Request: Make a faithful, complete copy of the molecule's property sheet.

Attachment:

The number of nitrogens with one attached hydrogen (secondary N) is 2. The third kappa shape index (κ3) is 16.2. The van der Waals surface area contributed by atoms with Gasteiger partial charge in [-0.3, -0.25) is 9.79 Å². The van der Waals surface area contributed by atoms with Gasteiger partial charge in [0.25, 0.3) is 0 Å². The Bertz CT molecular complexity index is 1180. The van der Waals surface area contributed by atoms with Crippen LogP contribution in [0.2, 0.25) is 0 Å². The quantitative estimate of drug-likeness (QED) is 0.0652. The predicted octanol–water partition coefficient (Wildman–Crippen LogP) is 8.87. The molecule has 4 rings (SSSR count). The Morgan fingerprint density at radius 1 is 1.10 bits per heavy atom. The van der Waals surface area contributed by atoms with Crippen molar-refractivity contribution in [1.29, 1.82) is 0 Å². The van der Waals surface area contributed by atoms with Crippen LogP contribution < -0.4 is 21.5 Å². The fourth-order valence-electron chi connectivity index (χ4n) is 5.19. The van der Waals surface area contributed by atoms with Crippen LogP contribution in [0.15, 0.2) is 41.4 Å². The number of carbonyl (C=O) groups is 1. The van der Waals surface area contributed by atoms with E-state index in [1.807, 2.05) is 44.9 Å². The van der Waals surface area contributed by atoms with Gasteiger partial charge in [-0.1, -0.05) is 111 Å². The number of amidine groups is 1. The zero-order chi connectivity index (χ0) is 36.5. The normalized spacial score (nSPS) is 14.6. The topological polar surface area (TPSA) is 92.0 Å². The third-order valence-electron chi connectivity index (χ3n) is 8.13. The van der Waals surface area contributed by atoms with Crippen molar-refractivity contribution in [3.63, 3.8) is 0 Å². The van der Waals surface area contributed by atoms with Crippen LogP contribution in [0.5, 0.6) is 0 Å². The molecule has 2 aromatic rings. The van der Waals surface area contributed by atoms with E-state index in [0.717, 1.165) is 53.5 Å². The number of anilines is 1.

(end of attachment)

The number of nitrogens with one attached hydrogen (secondary N) is 2. The third kappa shape index (κ3) is 16.2. The van der Waals surface area contributed by atoms with Gasteiger partial charge in [-0.3, -0.25) is 9.79 Å². The van der Waals surface area contributed by atoms with Gasteiger partial charge in [0.25, 0.3) is 0 Å². The Bertz CT molecular complexity index is 1180. The van der Waals surface area contributed by atoms with Crippen LogP contribution in [0.2, 0.25) is 0 Å². The quantitative estimate of drug-likeness (QED) is 0.0652. The predicted octanol–water partition coefficient (Wildman–Crippen LogP) is 8.87. The molecule has 4 rings (SSSR count). The Morgan fingerprint density at radius 1 is 1.10 bits per heavy atom. The van der Waals surface area contributed by atoms with Crippen molar-refractivity contribution in [1.29, 1.82) is 0 Å². The van der Waals surface area contributed by atoms with Crippen LogP contribution < -0.4 is 21.5 Å². The fourth-order valence-electron chi connectivity index (χ4n) is 5.19. The van der Waals surface area contributed by atoms with Crippen LogP contribution in [0.15, 0.2) is 41.4 Å². The number of carbonyl (C=O) groups is 1. The van der Waals surface area contributed by atoms with E-state index in [1.807, 2.05) is 44.9 Å². The van der Waals surface area contributed by atoms with Gasteiger partial charge in [-0.1, -0.05) is 111 Å². The number of amidine groups is 1. The zero-order chi connectivity index (χ0) is 36.5. The normalized spacial score (nSPS) is 14.6. The topological polar surface area (TPSA) is 92.0 Å². The third-order valence-electron chi connectivity index (χ3n) is 8.13. The van der Waals surface area contributed by atoms with Crippen molar-refractivity contribution in [3.63, 3.8) is 0 Å². The van der Waals surface area contributed by atoms with Crippen LogP contribution in [0.5, 0.6) is 0 Å². The molecule has 2 aromatic rings. The van der Waals surface area contributed by atoms with E-state index in [0.717, 1.165) is 53.5 Å². The number of anilines is 1.